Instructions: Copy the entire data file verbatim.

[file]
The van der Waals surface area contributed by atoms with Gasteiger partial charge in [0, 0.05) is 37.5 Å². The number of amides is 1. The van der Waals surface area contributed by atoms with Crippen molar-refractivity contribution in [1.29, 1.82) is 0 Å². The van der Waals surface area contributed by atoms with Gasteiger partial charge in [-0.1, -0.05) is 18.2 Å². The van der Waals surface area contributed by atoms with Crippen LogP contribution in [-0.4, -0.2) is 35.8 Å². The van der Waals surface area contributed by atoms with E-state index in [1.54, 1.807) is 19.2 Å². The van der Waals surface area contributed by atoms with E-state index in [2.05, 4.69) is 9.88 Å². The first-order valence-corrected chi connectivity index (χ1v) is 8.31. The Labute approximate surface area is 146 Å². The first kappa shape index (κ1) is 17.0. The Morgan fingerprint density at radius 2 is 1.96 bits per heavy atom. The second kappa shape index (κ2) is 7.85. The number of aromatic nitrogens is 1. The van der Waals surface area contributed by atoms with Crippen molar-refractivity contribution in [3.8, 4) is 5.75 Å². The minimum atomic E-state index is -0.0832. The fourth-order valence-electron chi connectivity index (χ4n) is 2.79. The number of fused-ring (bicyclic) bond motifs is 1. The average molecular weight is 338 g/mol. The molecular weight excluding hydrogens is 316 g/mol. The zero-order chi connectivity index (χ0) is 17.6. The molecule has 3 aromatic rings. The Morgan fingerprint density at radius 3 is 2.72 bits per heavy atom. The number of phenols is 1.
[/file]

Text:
The van der Waals surface area contributed by atoms with Gasteiger partial charge in [0, 0.05) is 37.5 Å². The number of amides is 1. The van der Waals surface area contributed by atoms with Crippen molar-refractivity contribution in [1.29, 1.82) is 0 Å². The van der Waals surface area contributed by atoms with Gasteiger partial charge in [-0.1, -0.05) is 18.2 Å². The van der Waals surface area contributed by atoms with Crippen LogP contribution in [-0.4, -0.2) is 35.8 Å². The van der Waals surface area contributed by atoms with E-state index in [1.54, 1.807) is 19.2 Å². The van der Waals surface area contributed by atoms with E-state index in [2.05, 4.69) is 9.88 Å². The first-order valence-corrected chi connectivity index (χ1v) is 8.31. The Labute approximate surface area is 146 Å². The first kappa shape index (κ1) is 17.0. The Morgan fingerprint density at radius 2 is 1.96 bits per heavy atom. The second kappa shape index (κ2) is 7.85. The number of aromatic nitrogens is 1. The van der Waals surface area contributed by atoms with Crippen molar-refractivity contribution in [3.8, 4) is 5.75 Å². The minimum atomic E-state index is -0.0832. The fourth-order valence-electron chi connectivity index (χ4n) is 2.79. The number of fused-ring (bicyclic) bond motifs is 1. The average molecular weight is 338 g/mol. The molecular weight excluding hydrogens is 316 g/mol. The zero-order chi connectivity index (χ0) is 17.6. The molecule has 3 aromatic rings. The Morgan fingerprint density at radius 3 is 2.72 bits per heavy atom. The number of phenols is 1.